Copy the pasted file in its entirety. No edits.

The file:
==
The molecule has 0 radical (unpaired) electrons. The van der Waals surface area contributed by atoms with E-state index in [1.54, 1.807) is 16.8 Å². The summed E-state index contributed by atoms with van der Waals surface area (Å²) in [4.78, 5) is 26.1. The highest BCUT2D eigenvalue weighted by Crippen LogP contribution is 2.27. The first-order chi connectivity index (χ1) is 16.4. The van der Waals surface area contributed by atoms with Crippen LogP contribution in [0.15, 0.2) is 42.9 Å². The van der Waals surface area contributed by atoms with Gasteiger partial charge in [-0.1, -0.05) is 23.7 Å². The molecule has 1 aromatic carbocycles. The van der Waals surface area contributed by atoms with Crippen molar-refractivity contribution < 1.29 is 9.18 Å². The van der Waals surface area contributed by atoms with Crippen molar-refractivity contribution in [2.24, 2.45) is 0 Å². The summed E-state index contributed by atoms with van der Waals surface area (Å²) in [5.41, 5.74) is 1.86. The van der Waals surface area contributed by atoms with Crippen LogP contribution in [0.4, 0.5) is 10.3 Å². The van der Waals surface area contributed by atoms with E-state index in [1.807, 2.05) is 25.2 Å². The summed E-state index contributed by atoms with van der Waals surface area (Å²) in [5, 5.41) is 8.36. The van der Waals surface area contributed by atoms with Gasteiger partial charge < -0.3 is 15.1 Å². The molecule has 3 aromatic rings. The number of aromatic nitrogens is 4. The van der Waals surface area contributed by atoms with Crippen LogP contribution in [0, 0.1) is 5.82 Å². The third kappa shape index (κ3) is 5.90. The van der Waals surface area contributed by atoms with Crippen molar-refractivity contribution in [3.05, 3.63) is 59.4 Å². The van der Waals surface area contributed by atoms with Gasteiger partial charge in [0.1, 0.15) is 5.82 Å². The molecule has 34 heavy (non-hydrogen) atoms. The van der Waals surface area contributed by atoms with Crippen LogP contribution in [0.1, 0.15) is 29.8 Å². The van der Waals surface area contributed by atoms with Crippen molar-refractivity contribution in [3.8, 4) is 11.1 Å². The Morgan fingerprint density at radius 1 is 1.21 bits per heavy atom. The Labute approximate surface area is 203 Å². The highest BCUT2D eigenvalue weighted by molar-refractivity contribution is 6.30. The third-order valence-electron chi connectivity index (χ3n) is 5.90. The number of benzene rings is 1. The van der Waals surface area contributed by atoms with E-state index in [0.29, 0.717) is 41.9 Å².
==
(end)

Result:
The molecule has 0 radical (unpaired) electrons. The van der Waals surface area contributed by atoms with E-state index in [1.54, 1.807) is 16.8 Å². The summed E-state index contributed by atoms with van der Waals surface area (Å²) in [4.78, 5) is 26.1. The highest BCUT2D eigenvalue weighted by Crippen LogP contribution is 2.27. The first-order chi connectivity index (χ1) is 16.4. The van der Waals surface area contributed by atoms with Crippen LogP contribution in [0.15, 0.2) is 42.9 Å². The van der Waals surface area contributed by atoms with Gasteiger partial charge in [-0.1, -0.05) is 23.7 Å². The molecule has 1 aromatic carbocycles. The van der Waals surface area contributed by atoms with Crippen molar-refractivity contribution < 1.29 is 9.18 Å². The van der Waals surface area contributed by atoms with Crippen molar-refractivity contribution in [2.24, 2.45) is 0 Å². The summed E-state index contributed by atoms with van der Waals surface area (Å²) in [5.41, 5.74) is 1.86. The van der Waals surface area contributed by atoms with Crippen LogP contribution in [0.4, 0.5) is 10.3 Å². The van der Waals surface area contributed by atoms with E-state index in [1.807, 2.05) is 25.2 Å². The summed E-state index contributed by atoms with van der Waals surface area (Å²) in [5, 5.41) is 8.36. The van der Waals surface area contributed by atoms with Gasteiger partial charge < -0.3 is 15.1 Å². The molecule has 3 aromatic rings. The number of aromatic nitrogens is 4. The van der Waals surface area contributed by atoms with Crippen LogP contribution in [0, 0.1) is 5.82 Å². The third kappa shape index (κ3) is 5.90. The van der Waals surface area contributed by atoms with Crippen molar-refractivity contribution in [3.05, 3.63) is 59.4 Å². The van der Waals surface area contributed by atoms with Gasteiger partial charge in [0.1, 0.15) is 5.82 Å². The molecule has 34 heavy (non-hydrogen) atoms. The van der Waals surface area contributed by atoms with Crippen LogP contribution in [0.1, 0.15) is 29.8 Å². The van der Waals surface area contributed by atoms with Crippen molar-refractivity contribution in [3.8, 4) is 11.1 Å². The Morgan fingerprint density at radius 1 is 1.21 bits per heavy atom. The Labute approximate surface area is 203 Å². The highest BCUT2D eigenvalue weighted by molar-refractivity contribution is 6.30. The third-order valence-electron chi connectivity index (χ3n) is 5.90. The number of benzene rings is 1. The van der Waals surface area contributed by atoms with E-state index in [0.29, 0.717) is 41.9 Å².